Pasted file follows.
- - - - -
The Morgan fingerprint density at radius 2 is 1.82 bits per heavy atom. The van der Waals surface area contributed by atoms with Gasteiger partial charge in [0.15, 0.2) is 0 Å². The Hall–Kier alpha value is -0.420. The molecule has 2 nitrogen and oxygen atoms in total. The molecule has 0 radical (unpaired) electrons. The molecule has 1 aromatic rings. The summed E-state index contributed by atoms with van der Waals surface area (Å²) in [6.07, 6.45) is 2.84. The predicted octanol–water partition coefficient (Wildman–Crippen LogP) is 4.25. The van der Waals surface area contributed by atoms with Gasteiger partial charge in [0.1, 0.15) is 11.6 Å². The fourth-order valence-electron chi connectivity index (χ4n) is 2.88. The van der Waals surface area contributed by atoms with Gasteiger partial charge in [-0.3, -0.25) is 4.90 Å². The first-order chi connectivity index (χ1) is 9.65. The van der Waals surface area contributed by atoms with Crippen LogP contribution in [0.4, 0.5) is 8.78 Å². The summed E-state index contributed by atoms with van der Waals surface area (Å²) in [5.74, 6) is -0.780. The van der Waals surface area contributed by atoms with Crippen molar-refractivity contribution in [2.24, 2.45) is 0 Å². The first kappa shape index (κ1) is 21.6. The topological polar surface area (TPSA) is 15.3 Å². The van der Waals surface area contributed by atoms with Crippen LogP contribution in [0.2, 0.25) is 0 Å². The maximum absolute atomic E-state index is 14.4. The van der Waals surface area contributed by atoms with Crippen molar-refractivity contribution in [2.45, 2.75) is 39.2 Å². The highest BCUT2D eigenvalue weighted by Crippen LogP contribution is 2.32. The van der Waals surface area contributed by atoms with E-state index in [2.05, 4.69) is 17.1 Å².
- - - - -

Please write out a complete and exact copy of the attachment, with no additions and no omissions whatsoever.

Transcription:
The Morgan fingerprint density at radius 2 is 1.82 bits per heavy atom. The van der Waals surface area contributed by atoms with Gasteiger partial charge in [0.15, 0.2) is 0 Å². The Hall–Kier alpha value is -0.420. The molecule has 2 nitrogen and oxygen atoms in total. The molecule has 0 radical (unpaired) electrons. The molecule has 1 aromatic rings. The summed E-state index contributed by atoms with van der Waals surface area (Å²) in [6.07, 6.45) is 2.84. The predicted octanol–water partition coefficient (Wildman–Crippen LogP) is 4.25. The van der Waals surface area contributed by atoms with Gasteiger partial charge in [0.1, 0.15) is 11.6 Å². The fourth-order valence-electron chi connectivity index (χ4n) is 2.88. The van der Waals surface area contributed by atoms with Gasteiger partial charge in [-0.3, -0.25) is 4.90 Å². The first-order chi connectivity index (χ1) is 9.65. The van der Waals surface area contributed by atoms with Crippen LogP contribution in [0.4, 0.5) is 8.78 Å². The summed E-state index contributed by atoms with van der Waals surface area (Å²) in [5.74, 6) is -0.780. The van der Waals surface area contributed by atoms with Crippen molar-refractivity contribution in [2.24, 2.45) is 0 Å². The first kappa shape index (κ1) is 21.6. The topological polar surface area (TPSA) is 15.3 Å². The van der Waals surface area contributed by atoms with Crippen LogP contribution in [0.2, 0.25) is 0 Å². The maximum absolute atomic E-state index is 14.4. The van der Waals surface area contributed by atoms with Crippen molar-refractivity contribution in [2.45, 2.75) is 39.2 Å². The highest BCUT2D eigenvalue weighted by Crippen LogP contribution is 2.32. The van der Waals surface area contributed by atoms with E-state index in [2.05, 4.69) is 17.1 Å².